Fists are flying in the closed-end fund arena. Shareholder activists are demanding that fund sponsors eliminate persistent double-digit discounts or ailing performance.
Several activists have sued sponsors. Others have submitted proxy proposals to open-end funds, or suggested stock buybacks or tender offers. Still others want to see heads roll and are threatening to oust the management company or unseat fund board directors. Currently, more than one dozen funds are duking it out.
Case in point: Shareholder activist George Karpus, president of Karpus Investment Management in Pittsford, N.Y., holds a 16.28% stake in the Bull & Bear U.S. Government. Securities Fund. Bull & Bear now proposes transforming the fund into a rather aggressive balanced fund, a similar proposal the fund filed last year and then withdrew at Karpus insistence.
According to Karpus, the fund adviser knows his firm may not invest in balanced funds. If approved, hed be forced to sell his stake, eliminating the funds squeaky wheel.
Karpus has filed a shareholder proposal detailing what he claims is the funds horrible performance and calling for the removal of the funds manager. But its really more of a threat to force management to the negotiating table, Karpus says.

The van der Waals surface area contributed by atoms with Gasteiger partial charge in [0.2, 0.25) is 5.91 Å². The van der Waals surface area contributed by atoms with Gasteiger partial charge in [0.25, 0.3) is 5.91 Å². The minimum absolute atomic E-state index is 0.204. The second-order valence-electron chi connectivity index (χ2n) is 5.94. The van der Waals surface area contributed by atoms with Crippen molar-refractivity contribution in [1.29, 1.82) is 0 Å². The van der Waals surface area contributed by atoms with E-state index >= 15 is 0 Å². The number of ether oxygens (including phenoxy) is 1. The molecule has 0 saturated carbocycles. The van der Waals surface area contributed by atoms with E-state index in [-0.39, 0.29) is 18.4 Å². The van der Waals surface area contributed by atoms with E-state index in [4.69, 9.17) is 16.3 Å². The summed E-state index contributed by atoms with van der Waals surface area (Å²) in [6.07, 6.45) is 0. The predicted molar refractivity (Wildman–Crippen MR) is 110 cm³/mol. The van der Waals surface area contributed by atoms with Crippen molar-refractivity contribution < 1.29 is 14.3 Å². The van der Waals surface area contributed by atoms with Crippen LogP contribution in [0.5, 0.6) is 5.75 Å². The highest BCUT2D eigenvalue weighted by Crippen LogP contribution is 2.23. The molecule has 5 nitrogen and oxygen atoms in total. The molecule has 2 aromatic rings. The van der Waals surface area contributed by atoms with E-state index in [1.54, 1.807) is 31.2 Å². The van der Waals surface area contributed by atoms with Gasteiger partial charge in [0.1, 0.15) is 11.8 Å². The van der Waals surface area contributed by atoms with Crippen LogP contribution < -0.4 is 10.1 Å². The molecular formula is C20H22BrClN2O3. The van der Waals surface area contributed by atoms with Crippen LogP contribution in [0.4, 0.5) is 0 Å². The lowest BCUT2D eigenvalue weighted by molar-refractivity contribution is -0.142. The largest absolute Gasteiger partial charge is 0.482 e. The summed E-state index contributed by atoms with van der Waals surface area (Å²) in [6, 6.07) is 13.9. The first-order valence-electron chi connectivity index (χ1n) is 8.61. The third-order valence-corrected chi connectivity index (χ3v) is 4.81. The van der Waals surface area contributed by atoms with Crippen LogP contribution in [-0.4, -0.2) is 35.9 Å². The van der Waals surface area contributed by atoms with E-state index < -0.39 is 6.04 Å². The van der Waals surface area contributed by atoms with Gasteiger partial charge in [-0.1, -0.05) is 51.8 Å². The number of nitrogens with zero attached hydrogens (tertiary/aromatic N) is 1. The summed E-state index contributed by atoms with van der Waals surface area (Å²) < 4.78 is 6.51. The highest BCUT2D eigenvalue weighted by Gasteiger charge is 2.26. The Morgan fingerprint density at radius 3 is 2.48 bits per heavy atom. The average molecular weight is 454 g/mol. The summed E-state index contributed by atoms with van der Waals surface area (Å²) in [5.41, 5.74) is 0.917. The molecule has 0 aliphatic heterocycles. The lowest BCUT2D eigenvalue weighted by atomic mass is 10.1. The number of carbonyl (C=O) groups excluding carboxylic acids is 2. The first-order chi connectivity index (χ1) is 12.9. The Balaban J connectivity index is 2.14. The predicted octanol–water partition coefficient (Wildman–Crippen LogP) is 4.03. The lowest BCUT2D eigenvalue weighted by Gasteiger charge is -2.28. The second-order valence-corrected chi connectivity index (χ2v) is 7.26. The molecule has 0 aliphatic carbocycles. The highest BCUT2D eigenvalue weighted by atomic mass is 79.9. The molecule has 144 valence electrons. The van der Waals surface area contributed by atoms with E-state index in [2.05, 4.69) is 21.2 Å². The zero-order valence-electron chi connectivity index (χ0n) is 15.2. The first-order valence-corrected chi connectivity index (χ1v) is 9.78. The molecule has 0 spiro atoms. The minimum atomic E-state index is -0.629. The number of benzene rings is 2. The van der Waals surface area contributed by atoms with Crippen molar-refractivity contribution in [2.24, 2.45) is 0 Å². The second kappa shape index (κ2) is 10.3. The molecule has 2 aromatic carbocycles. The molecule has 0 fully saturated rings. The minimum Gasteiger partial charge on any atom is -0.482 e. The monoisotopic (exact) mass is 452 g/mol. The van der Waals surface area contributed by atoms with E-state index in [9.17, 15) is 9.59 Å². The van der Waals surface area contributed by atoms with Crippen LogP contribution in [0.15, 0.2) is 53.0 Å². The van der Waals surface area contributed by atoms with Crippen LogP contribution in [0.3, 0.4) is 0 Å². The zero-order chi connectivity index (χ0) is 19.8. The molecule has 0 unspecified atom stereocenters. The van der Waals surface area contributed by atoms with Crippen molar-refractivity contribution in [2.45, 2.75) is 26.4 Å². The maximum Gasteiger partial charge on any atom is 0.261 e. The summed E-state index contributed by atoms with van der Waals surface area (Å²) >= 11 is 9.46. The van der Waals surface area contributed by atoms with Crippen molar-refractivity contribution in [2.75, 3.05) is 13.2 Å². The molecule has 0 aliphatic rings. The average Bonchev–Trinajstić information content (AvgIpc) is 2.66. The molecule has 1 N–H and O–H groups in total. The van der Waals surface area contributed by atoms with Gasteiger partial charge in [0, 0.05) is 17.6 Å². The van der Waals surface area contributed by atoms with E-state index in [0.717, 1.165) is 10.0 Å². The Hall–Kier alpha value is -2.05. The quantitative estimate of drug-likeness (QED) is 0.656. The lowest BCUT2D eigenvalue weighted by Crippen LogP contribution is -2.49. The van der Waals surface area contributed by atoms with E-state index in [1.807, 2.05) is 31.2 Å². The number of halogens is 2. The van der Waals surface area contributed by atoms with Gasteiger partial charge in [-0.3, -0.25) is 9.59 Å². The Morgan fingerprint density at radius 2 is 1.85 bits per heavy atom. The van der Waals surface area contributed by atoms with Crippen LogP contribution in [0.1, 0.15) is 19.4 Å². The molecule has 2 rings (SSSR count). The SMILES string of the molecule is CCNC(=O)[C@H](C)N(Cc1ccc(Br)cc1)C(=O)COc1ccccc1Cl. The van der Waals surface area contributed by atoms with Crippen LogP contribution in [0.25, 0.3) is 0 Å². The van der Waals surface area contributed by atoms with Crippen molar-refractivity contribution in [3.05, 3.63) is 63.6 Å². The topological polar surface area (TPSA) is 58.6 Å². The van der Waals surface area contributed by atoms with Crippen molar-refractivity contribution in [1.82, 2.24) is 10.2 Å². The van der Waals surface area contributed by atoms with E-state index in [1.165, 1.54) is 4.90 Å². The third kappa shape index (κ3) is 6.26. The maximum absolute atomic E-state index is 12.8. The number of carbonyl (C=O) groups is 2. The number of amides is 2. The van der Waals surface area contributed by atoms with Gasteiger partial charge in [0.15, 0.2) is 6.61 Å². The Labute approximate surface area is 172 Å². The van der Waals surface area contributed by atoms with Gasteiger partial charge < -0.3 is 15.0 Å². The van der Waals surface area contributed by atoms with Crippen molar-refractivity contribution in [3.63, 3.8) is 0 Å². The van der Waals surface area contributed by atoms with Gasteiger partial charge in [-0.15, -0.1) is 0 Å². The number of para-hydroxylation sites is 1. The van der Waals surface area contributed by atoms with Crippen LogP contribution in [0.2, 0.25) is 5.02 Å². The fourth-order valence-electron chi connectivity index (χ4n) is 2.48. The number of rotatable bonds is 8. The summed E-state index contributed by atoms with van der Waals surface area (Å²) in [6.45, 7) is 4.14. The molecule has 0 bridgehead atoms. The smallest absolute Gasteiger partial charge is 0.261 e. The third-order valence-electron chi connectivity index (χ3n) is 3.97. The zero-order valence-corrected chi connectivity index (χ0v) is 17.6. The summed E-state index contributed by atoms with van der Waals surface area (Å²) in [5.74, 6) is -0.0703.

Institutional investors are instigating the fights. Phil Goldstein, chief of the Pleasantville, N.Y.-based hedge-fund firm Opportunity Partners, says the overall sentiment of closed-end investors has gone from apathy to empowerment. In early May, the SEC further empowered shareholders via a series of no-action letters. The SECs positions paved the way for shareholders to fire a management company--even if the funds board disapproved.
Some advisers like Piper Jaffray and T. Rowe Price have bowed to shareholder sentiment. Others have been unwilling to deal or have counter-sued. Emerging Mexico Fund sued Goldstein contending that he violated the rules for soliciting dissenting shareholder votes by taking his strong opinions to a publicly accessible Web site.
Closed-end sponsors are devising strategies to prevent further shareholder activism. Offensively, the France Growth Fund moved to eliminate its discount by agreeing to pay out at least 12% of its assets quarterly and reduce its management fees. In May, the First Australia Fund defensively proposed installing a supermajority vote requiring 75% of shareholders to approve major proposals, including open-ending. In another defensive move, most funds already have staggered terms for board members.
Gabelli Funds has issued preferred shares on two of its closed-ends. Though the adviser contends that preferred shares issued in the current low interest rate environment can benefit holders of both share classes, activists say the preferred shares are a ploy to stifle common stockholders. Preferred shareholders can elect two directors to the Gabelli Funds board, and they vote separately on major issues such as open-ending or merging, so a major proposal cannot move forward unless both classes of shareholders give approval.